by Barbara Colley
Watch out for that woman. She's not someone you want to cross.
Like a nagging toothache that just wouldn't go away, Bitsy Duhe's
dire statement about Mary Lou Adams came to mind yet again as Charlotte
LaRue drove down Prytania.
Monday morning traffic had slowed to a crawl, and as Charlotte
inched along in her van, she found herself growing more frustrated
with each passing minute. The traffic jam was bad enough, but what
Bitsy had said had haunted her all week . . . and worried her.
The last thing that Charlotte had wanted was to listen to one client
gossiping about another client, especially a brand-new client whom
she'd never met except through a phone conversation. She'd always
preferred to form her own opinions about the people she cleaned for.
And truth be told, Bitsy, bless her old heart, was one of the biggest
gossips in New Orleans. Any little tidbit of information was fair
grist for Bitsy's gossip mill.
As usual, though, Bitsy had ignored Charlotte's attempts to change
the subject, and she'd filled her ears with information about Mary
Lou and Gordon Adams.
According to Bitsy, Mary Lou was a social butterfly, but a butterfly
with the sting of a wasp. As for Gordon Adams, his one obsession
in life was becoming even wealthier than he already was. He had not
only expanded his car dealerships to include South Louisiana but
had ventured into Mississippi as well.
Behind Charlotte a car horn blared and she jumped. "Okay,
okay, for Pete's sake!" She glowered in the rearview mirror
at the driver behind her, then eased her van forward. Both of them
were going nowhere fast, so she didn't see what the big deal was
about lagging a few feet behind the car in front of her.
Still irritated at being honked at, she ventured
a quick glance at the dashboard clock. Five minutes. She drummed
her fingers impatiently
against the steering wheel. She still had five minutes to get to
the Adams’s house before nine.
The line of vehicles in front of her stopped again, and with a
groan of frustration, Charlotte craned her neck in an attempt to
see past the SUV ahead of her. Half a block down was a side street.
If she could just reach the side street, she could get around the
traffic jam altogether.
A few minutes later, Charlotte sighed with relief when she finally
parked behind an old battered truck alongside the curb in front of
the Adams's house. From the looks of the contents in the bed of the
truck, she figured that today was most probably the day for the gardener
as well as the maid.
Charlotte glanced at the dashboard clock again. "You're late," she
grumbled to herself. Just five minutes. So what? her inner voice
chided. It's highly doubtful that Mary Lou Adams is sitting in front
of a clock and counting the minutes, Charlotte.
Feeling a bit foolish for worrying so much about the time, Charlotte
quickly unloaded her supply carrier and vacuum cleaner from the back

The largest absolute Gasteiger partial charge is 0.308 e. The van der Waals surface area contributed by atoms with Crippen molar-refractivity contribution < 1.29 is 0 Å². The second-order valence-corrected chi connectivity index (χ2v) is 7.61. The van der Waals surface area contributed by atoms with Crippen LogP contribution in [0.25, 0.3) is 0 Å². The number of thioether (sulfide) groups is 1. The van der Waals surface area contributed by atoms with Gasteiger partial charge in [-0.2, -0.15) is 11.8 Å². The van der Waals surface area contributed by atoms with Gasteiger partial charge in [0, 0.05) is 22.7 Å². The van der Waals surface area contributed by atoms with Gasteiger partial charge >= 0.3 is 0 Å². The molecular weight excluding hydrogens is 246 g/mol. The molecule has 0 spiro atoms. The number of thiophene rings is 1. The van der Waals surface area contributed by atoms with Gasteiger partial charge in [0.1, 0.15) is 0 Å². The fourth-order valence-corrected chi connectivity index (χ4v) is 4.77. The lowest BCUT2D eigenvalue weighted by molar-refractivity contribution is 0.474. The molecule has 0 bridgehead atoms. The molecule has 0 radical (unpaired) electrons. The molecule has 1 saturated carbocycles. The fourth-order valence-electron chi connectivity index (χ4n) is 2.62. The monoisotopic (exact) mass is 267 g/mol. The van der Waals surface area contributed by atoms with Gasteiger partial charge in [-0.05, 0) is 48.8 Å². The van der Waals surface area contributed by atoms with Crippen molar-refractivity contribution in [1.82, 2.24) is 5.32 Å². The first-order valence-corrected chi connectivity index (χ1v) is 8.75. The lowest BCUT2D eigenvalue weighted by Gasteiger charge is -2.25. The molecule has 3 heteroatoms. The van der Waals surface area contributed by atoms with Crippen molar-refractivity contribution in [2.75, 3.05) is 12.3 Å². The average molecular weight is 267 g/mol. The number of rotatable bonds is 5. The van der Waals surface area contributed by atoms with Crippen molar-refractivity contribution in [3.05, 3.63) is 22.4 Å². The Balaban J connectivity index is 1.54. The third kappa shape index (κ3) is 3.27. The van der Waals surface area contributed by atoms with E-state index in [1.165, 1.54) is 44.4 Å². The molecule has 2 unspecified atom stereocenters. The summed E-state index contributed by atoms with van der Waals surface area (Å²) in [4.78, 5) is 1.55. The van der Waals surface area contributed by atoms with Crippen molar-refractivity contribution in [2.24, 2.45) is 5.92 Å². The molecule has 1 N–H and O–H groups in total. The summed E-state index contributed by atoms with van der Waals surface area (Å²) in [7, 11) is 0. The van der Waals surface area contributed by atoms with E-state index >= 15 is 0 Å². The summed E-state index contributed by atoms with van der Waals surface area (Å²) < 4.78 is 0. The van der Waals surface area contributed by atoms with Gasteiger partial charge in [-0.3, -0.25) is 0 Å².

of the van.
A black cast-iron fence surrounded the house, and as she let herself
in through the ornate gate, she paused a moment to admire the beautifully
preserved home and the well-manicured grounds.
The huge house was magnificent, probably built in
the late 1800s, she decided. Like many of the old homes in the
New Orleans Garden
District, she could tell that it had been altered over the years,
the end result that the style was a combination of Greek Revival
and Victorian. But the landscaping was what really caught her eye.
She'd worked in the Garden District for more years than she cared
to count, and she'd be willing to rate the grounds of the Adams’s
home as one of the most fascinating that she'd seen. It was filled
with exotic plants. A couple of the plants she recognized--Tibouchina,
the Sago Palm--but there were many more that she didn't.
Charlotte's long experience working as a maid exclusively in the
Garden District had made her somewhat of an expert on architecture
and furnishings, and she was well aware that only someone very wealthy
could afford the upkeep on such an extravagant old home.
Mary Lou and Gordon Adams were indeed wealthy. Not only did Gordon
Claiborne Adams III own a conglomerate of car dealerships that stretched
over the entire state of Louisiana, but according to Bitsy, he came
from old New Orleans money as well.
Charlotte climbed the steps to the lower gallery and approached
the double entry doors. Each oak door contained beveled leaded glass,
and above the doors was a transom made of the same type of glass
as well. A large brass door knocker was located to the side of the
doors and was shaped in an oblong circle; within the circle was an
"A for Adams," Charlotte murmured as she
lifted the door knocker and banged it a couple of times. She waited
When no one came to the door, she banged the door knocker again.
After a moment, Charlotte frowned and tapped her foot impatiently.
The gardener. Maybe the Adams woman was outside in the backyard with
the gardener. Still she hesitated. Should she take the supply carrier
and vacuum cleaner with her or not? Not, she decided. Neither was
that heavy, but both together were a bit unwieldy, and besides, there
was no use lugging them all over creation if she didn't have to.
She set the supplies and vacuum cleaner down on the porch, then went
in search of her new employer.
As Charlotte neared the back of the house, she heard voices. One
was the low, gravely rumble of a man's voice. Probably the gardener,
she figured. Though Charlotte had never met her newest client face-to-face,
she had talked to her for just a few minutes over the phone, and
there was no mistaking the other voice, with its imperious, higher-pitched
tone, as belonging to Mary Lou Adams.
When Charlotte rounded the back corner of the house, she glanced
around in awe. The landscape of the backyard was just as amazing
as the front and side yard had been. The entire property in the back
was encased in a wall of well-manicured Photina that served as a
living privacy fence. At the far back corner of the property was
what looked like a small greenhouse. Beneath a portico attached to
the main house was a large brick terrace which Charlotte suspected
was original to the house. Flanking the terrace were even more exotic
plants, and in the center of the terrace was a circular brick planter
containing ferns and a Venetian urn.
Charlotte stared at the small urn and shuddered. Though not nearly
as large as the urn that one of her former clients Patsy Dufore had
owned, Charlotte doubted that she would ever be able to look at another
urn again without remembering the harrowing experience she'd had
when she'd worked for Patsy.
With another shudder, Charlotte forced herself to turn her attention
to the middle-aged, scruffy-looking man and the tall, slim woman
near the edge of the property.
Her first impression of Mary Lou Adams was that the woman's appearance
fit her voice. Her dark brown hair was long and brushed straight
back in a seemingly effortless style that revealed a high forehead;